Whether you have a fledgling startup or an established business, one of your obvious goals is to make a profit. Usually, making a profit doesn’t happen overnight or by accident. Business owners typically spend time analyzing their financials and making deliberate tweaks in their operations in order to increase their profit.
Calculating the breakeven point is one way to determine which levers to pull in order to increase the profitability of a business. We love to help clients with this, because we believe that “the best way to succeed is to help others succeed!”
We’ll explain the basics of breakeven analysis, but first spend time on two key components of the breakeven point: fixed and variable expenses.
Determining Fixed and Variable Expenses
To calculate the breakeven point accurately, you must include all costs, both variable (directly tied to production) and fixed (overhead).
Start by creating a comprehensive list of all your business expenses. This should include everything, from the most significant costs like rent and salaries to smaller expenditures like office supplies and utility bills.
If your financials are up to date, you can easily access most of the information you need by pulling a Profit & Loss Statement. You may also wish to have several years worth of expenses in order to see which costs stay fairly constant and which ones vary over time.
Once you have your list of expenses, categorize them into two main groups – fixed and variable. Here’s how to distinguish between the two:
Fixed Expenses, aka Overhead
Fixed expenses are costs that remain constant regardless of your business’s level of production or sales. They occur regularly and don’t fluctuate with changes in revenue. They usually make up a significant part of a business’s total expenses. If you omit overhead costs, your breakeven analysis will be incomplete and may lead to incorrect conclusions about when your business will start generating a profit.
Examples of fixed expenses include rent or lease payments, salaries of permanent staff, insurance premiums, and equipment depreciation.
Variable expenses are costs that fluctuate in direct proportion to changes in your business’s activity or sales volume. As your production or sales increase or decrease, variable expenses also go up or down.
Examples of variable expenses include direct labor wages, raw materials or inventory costs, sales commissions, and shipping/packaging expenses.
Some expenses may appear to fit into both categories. A business owner who still does direct work on customer projects, for instance, may designate a percentage of their salary as variable expenses and put the rest into overhead.
You may have other semi-variable costs that are not a significant amount of your overall expenses. We suggest keeping it simple – just throw it in either the fixed or variable bucket and don’t overthink it! But be consistent in how you allocate that expense from month to month.
A company’s business structure will likely dictate whether owner’s compensation is fixed or variable.
In a corporation, owners typically receive wages through payroll. Decide whether you feel that is variable, semi-variable, or fixed, and stick with that. In sole proprietorships and partnerships, the compensation to the owner doesn’t typically appear on the Profit & Loss because it’s taken as an owner’s draw which is reflected on the Balance Sheet instead. This can make your net income look artificially good. You will want to factor in what portion of the owner’s draws are for “wages” and what portion is for “profits”. You’ll add in the wages component as an expense in your analysis.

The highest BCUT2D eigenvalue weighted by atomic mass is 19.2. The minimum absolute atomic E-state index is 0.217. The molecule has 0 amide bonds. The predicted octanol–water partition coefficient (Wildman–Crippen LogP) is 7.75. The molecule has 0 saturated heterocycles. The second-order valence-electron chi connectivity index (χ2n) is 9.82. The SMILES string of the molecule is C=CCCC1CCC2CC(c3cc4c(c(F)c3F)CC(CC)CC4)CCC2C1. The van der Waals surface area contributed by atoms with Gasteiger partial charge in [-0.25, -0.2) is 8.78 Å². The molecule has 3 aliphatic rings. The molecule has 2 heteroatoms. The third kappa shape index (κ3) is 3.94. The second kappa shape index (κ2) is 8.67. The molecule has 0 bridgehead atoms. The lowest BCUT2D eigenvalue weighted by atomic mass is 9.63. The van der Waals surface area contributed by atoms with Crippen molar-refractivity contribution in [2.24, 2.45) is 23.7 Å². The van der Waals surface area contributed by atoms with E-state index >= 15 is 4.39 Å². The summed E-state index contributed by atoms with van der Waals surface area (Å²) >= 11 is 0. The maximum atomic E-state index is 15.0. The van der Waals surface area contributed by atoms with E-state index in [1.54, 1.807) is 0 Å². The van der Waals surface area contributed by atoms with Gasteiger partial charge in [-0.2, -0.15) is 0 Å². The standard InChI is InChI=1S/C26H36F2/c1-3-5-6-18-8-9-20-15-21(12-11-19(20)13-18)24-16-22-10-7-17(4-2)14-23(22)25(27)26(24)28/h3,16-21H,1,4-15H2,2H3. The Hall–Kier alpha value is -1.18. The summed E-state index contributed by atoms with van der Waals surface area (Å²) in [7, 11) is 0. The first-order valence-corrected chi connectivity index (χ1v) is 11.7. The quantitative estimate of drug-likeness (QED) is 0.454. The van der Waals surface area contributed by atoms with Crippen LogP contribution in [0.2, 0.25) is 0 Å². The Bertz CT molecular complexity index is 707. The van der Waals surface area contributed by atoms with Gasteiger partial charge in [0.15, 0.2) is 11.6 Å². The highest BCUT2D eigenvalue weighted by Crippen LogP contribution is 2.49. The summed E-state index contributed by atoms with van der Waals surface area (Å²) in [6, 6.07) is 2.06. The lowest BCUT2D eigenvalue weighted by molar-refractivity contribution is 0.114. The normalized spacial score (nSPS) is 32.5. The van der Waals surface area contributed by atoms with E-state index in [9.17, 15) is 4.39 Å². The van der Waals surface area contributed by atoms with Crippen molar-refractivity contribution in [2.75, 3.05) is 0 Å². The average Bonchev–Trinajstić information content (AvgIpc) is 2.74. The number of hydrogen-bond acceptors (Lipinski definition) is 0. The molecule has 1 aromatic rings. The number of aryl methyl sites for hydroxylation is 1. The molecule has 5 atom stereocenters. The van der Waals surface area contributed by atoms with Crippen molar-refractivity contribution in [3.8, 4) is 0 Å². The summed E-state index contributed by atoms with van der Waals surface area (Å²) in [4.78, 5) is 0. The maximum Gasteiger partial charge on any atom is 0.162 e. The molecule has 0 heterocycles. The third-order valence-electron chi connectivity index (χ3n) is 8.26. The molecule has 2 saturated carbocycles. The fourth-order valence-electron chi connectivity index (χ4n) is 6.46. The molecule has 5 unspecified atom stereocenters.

Be sure that the owner’s salary is “reasonable,” so you’re not skewing your financials one way or the other. For example, let’s say a dentist takes $100,000 of draws and pays herself a salary of $75,000 for a total compensation of $175,000. The draws won’t show as an expense and you likely couldn’t hire many dentists for $75,000/yr. This means your profit will look abnormally good because you’ve manipulated the net income by artificially lowering the owner salary. The reverse may also be true if the owner takes a large salary, which would make the net income look abnormally low.
Calculating the breakeven point is a crucial financial analysis for businesses to determine the level of sales or revenue needed to cover all costs and reach a point of zero profit (neither profit nor loss).
The formula for calculating the breakeven point involves two main components: fixed costs and contribution margin.
Breakeven Point (in units) = Fixed Costs / Contribution Margin per Unit
Breakeven Point (in sales dollars) = Fixed Costs / Contribution Margin Ratio
Let’s break down the components of the formula:
Fixed Costs: Use the total of fixed expenses that you determined above.
Contribution Margin per Unit: The contribution margin is the difference between the selling price per unit and the variable cost per unit. It represents the amount of revenue that contributes to covering fixed costs and generating profit.
Contribution Margin per Unit = Selling Price per Unit – Variable Cost per Unit
Contribution Margin Ratio: This is the contribution margin per unit expressed as a percentage of the selling price. It’s useful when you want to calculate the breakeven point in sales dollars.
Contribution Margin Ratio = (Contribution Margin per Unit / Selling Price per Unit) x 100
Example of Breakeven Point
Calculating the breakeven point is a critical financial analysis that provides insights into the financial health and profitability of your business. It guides pricing strategies, financial planning, and resource allocation.
We’d love to help your business get to a higher level of profitability with a personalized, in-depth breakeven analysis. Contact us today!